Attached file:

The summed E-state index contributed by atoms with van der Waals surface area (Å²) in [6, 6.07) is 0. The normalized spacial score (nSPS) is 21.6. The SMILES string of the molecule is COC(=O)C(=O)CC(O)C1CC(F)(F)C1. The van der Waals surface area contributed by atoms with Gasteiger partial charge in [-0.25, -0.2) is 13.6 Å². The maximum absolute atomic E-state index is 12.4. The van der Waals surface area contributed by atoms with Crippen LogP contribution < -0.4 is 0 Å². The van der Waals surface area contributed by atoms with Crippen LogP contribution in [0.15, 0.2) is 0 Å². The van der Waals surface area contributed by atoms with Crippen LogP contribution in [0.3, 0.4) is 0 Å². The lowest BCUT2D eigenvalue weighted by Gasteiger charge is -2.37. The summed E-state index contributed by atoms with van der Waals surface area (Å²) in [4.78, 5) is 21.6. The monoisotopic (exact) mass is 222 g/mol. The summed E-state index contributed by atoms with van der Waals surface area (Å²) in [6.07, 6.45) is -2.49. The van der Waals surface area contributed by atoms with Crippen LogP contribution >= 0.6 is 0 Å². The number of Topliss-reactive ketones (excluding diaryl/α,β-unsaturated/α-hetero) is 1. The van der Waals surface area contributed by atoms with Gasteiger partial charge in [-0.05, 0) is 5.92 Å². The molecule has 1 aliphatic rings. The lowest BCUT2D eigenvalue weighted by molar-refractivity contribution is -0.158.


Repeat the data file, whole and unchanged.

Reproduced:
The summed E-state index contributed by atoms with van der Waals surface area (Å²) in [6, 6.07) is 0. The normalized spacial score (nSPS) is 21.6. The SMILES string of the molecule is COC(=O)C(=O)CC(O)C1CC(F)(F)C1. The van der Waals surface area contributed by atoms with Gasteiger partial charge in [-0.25, -0.2) is 13.6 Å². The maximum absolute atomic E-state index is 12.4. The van der Waals surface area contributed by atoms with Crippen LogP contribution < -0.4 is 0 Å². The van der Waals surface area contributed by atoms with Crippen LogP contribution in [0.15, 0.2) is 0 Å². The van der Waals surface area contributed by atoms with Crippen LogP contribution in [0.3, 0.4) is 0 Å². The lowest BCUT2D eigenvalue weighted by Gasteiger charge is -2.37. The summed E-state index contributed by atoms with van der Waals surface area (Å²) in [4.78, 5) is 21.6. The monoisotopic (exact) mass is 222 g/mol. The summed E-state index contributed by atoms with van der Waals surface area (Å²) in [6.07, 6.45) is -2.49. The van der Waals surface area contributed by atoms with Crippen LogP contribution >= 0.6 is 0 Å². The number of Topliss-reactive ketones (excluding diaryl/α,β-unsaturated/α-hetero) is 1. The van der Waals surface area contributed by atoms with Gasteiger partial charge in [-0.05, 0) is 5.92 Å². The molecule has 1 aliphatic rings. The lowest BCUT2D eigenvalue weighted by molar-refractivity contribution is -0.158.